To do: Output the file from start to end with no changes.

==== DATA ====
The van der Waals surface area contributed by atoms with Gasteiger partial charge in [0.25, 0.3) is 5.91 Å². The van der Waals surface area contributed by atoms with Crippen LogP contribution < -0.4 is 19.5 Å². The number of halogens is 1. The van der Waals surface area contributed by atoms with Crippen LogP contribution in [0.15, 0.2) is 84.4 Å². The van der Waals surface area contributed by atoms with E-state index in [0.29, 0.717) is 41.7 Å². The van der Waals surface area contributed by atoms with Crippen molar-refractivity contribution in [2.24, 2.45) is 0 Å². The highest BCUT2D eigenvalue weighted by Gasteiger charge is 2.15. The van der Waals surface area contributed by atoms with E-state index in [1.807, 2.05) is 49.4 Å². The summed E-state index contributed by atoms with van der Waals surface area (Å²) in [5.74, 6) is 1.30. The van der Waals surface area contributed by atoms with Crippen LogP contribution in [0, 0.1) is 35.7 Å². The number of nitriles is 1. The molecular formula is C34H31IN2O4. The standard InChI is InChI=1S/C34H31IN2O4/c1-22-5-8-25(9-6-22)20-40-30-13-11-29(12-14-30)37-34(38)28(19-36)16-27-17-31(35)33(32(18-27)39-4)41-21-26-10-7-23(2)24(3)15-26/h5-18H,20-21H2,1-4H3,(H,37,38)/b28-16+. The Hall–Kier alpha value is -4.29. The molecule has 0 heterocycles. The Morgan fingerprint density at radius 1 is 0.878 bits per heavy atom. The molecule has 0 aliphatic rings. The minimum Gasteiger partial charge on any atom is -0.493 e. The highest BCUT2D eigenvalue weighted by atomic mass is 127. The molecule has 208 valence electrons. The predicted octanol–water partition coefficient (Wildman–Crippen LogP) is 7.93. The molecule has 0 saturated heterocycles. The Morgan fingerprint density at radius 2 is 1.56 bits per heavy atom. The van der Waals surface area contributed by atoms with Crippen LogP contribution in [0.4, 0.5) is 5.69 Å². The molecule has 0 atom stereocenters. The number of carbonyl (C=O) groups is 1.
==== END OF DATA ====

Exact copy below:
The van der Waals surface area contributed by atoms with Gasteiger partial charge in [0.25, 0.3) is 5.91 Å². The van der Waals surface area contributed by atoms with Crippen LogP contribution < -0.4 is 19.5 Å². The number of halogens is 1. The van der Waals surface area contributed by atoms with Crippen LogP contribution in [0.15, 0.2) is 84.4 Å². The van der Waals surface area contributed by atoms with E-state index in [0.29, 0.717) is 41.7 Å². The van der Waals surface area contributed by atoms with Crippen molar-refractivity contribution in [2.24, 2.45) is 0 Å². The highest BCUT2D eigenvalue weighted by Gasteiger charge is 2.15. The van der Waals surface area contributed by atoms with E-state index in [1.807, 2.05) is 49.4 Å². The summed E-state index contributed by atoms with van der Waals surface area (Å²) in [5.74, 6) is 1.30. The van der Waals surface area contributed by atoms with Crippen LogP contribution in [0, 0.1) is 35.7 Å². The number of nitriles is 1. The molecular formula is C34H31IN2O4. The standard InChI is InChI=1S/C34H31IN2O4/c1-22-5-8-25(9-6-22)20-40-30-13-11-29(12-14-30)37-34(38)28(19-36)16-27-17-31(35)33(32(18-27)39-4)41-21-26-10-7-23(2)24(3)15-26/h5-18H,20-21H2,1-4H3,(H,37,38)/b28-16+. The Hall–Kier alpha value is -4.29. The molecule has 0 heterocycles. The Morgan fingerprint density at radius 1 is 0.878 bits per heavy atom. The molecule has 0 aliphatic rings. The minimum Gasteiger partial charge on any atom is -0.493 e. The highest BCUT2D eigenvalue weighted by atomic mass is 127. The molecule has 208 valence electrons. The predicted octanol–water partition coefficient (Wildman–Crippen LogP) is 7.93. The molecule has 0 saturated heterocycles. The Morgan fingerprint density at radius 2 is 1.56 bits per heavy atom. The van der Waals surface area contributed by atoms with Crippen LogP contribution in [0.4, 0.5) is 5.69 Å². The molecule has 0 atom stereocenters. The number of carbonyl (C=O) groups is 1.